For the first time in ages, I went into a Best Buy last week.
After a cross-country road trip spent mostly listening to terrible FM radio in the heartland, I decided to switch out my car stereo for one compatible with my iPod. I went into my local blue-and-yellow electronics retailer, found the car audio section, picked out a cheap stereo with an aux jack, and waited for the store clerk to arrive. He did, after about ten minutes, armed with a surly disposition and a battery of questions: Could I wait an hour for the installers to free up? Did I want to go with the custom mount or try a standard one for a different car model? Did I want the extended warranty, too?
I walked out without making a purchase, the whole experience having left a slight bitter taste in my mouth about the old-school approach to big-box electronics retailing. There must be, I remember thinking, another store, somewhere (probably online), that can do a better and cheaper job of giving me what I need.
That sensation, writ large, is part of what has made the past few years so painful for Best Buy, and might help explain why its stock price has fallen 60 percent in the last five years.
If you haven't been following the twists and turns of the Best Buy saga, here's a quick refresher: After spending a decade getting pummeled by the rise of Amazon, the disappearance of physical CDs, and the encroach of Apple's own retail stores, Best Buy saw its longtime CEO, Brian Dunn, quit last April amid an investigation into a romantic relationship he had with a 29-year-old female employee.
Dunn's departure hurt, but not as much as the $1.7 billion quarterly loss — yes, quarterly, as in, made the equivalent of Barry Diller's net worth disappear in three months — the company had reported two weeks earlier.
Since Dunn left, things have only gotten worse. Losses have mounted, and the company has announced plans to close some stores, drastically shrink others, and lay off more than 2,000 workers in order to cut costs. This week, the company announced that its second-quarter profits had dropped 90 percent, withdrew its earnings guidance for the rest of the year, and appointed as permanent CEO a largely unknown Frenchman who gave this confidence-inspiring quote upon his appointment: "Rightly or wrongly, here I am."
Recently, Best Buy's founder, Dick Schulze, got so fed up with his company's death spiral that he made an offer to take the entire thing private, at a price of $24 to $26 per share. That's a good deal given the company's current stock price, which is hovering around the $18 mark. But instead of accepting the offer and telling Schulze, "Good luck with the turnaround!" on the way to the the beach, the retailer's board instead locked horns with him over dumb things like standstill agreements and the timing of a potential hostile offer. (See Dan Primack's excellent explanation of Best Buy's shortsightedness.)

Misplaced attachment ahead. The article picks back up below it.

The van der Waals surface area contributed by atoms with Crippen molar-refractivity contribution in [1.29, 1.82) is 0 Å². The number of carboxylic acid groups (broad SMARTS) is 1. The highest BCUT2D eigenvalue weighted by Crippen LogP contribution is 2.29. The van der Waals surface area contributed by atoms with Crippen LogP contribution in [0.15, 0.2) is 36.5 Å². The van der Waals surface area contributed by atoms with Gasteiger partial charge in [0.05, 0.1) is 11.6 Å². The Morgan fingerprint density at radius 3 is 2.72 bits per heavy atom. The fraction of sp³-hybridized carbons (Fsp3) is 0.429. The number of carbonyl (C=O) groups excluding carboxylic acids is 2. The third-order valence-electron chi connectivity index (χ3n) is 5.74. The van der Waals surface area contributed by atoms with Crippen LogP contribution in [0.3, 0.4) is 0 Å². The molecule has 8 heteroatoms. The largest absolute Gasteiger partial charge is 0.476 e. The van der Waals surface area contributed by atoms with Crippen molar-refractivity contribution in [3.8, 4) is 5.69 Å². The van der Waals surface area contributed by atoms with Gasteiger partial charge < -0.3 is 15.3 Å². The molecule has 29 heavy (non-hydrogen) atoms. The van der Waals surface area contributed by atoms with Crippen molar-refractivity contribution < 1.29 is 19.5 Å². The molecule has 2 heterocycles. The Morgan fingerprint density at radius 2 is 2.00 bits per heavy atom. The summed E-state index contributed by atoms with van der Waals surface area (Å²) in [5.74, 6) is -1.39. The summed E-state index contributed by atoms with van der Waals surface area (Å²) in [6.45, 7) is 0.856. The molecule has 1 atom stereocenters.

What's sad about Best Buy's decision to put up roadblocks to a buyout is that it should really want to go private. With such dismal losses even despite growth in its core business units (same-store sales of computers and mobile phones, a unit that accounts for 44 percent of Best Buy's U.S. revenue, grew 8 percent in the second quarter), Best Buy has proven that it needs more than a turnaround. It needs to tear the walls down, level the foundation, and start over. And that kind of turnaround is hard, if not impossible, to pull off with shareholders and analysts breathing down your neck.
The bigger problem, though, is that the consumer electronics market just doesn't look the way it did in the nineties and early aughts, when Best Buy's well-arranged cornucopia of computers, appliances, video games, and CDs made it a one-stop hub. The Internet now serves that function. (As Farhad Manjoo deftly put it back in April, the company's bloated inventory and unhelpful staff makes today's typical Best Buy nothing more than "a showroom for Amazon.") And the fates of CompUSA and Circuit City should be all the warning Best Buy's board needs about the wisdom of relying on big-box electronics retail demand.
I'd wager that Best Buy could survive by dramatically cutting back on its offerings and focusing on service, thereby turning itself into some hybrid of the Apple store — a clean, friendly hardware shop with a limited inventory, as Manjoo suggested — and a nationwide, multi-platform version of Tekserve, the impressive and hip-looking Mac service center in Manhattan that fixes busted iPads and MacBooks and sells all manner of Apple accessories.
Whether Schulze, who built Best Buy into a behemoth in a very different consumer electronics retail world, could pull off a complete makeover like that — or would even attempt it — is anyone's guess. But allowing him to take the company private and execute a massive shift in strategy would give it, at the very least, some new energy. And new energy, as my ill-fated car stereo shopping trip last week proved, may be what Best Buy needs most.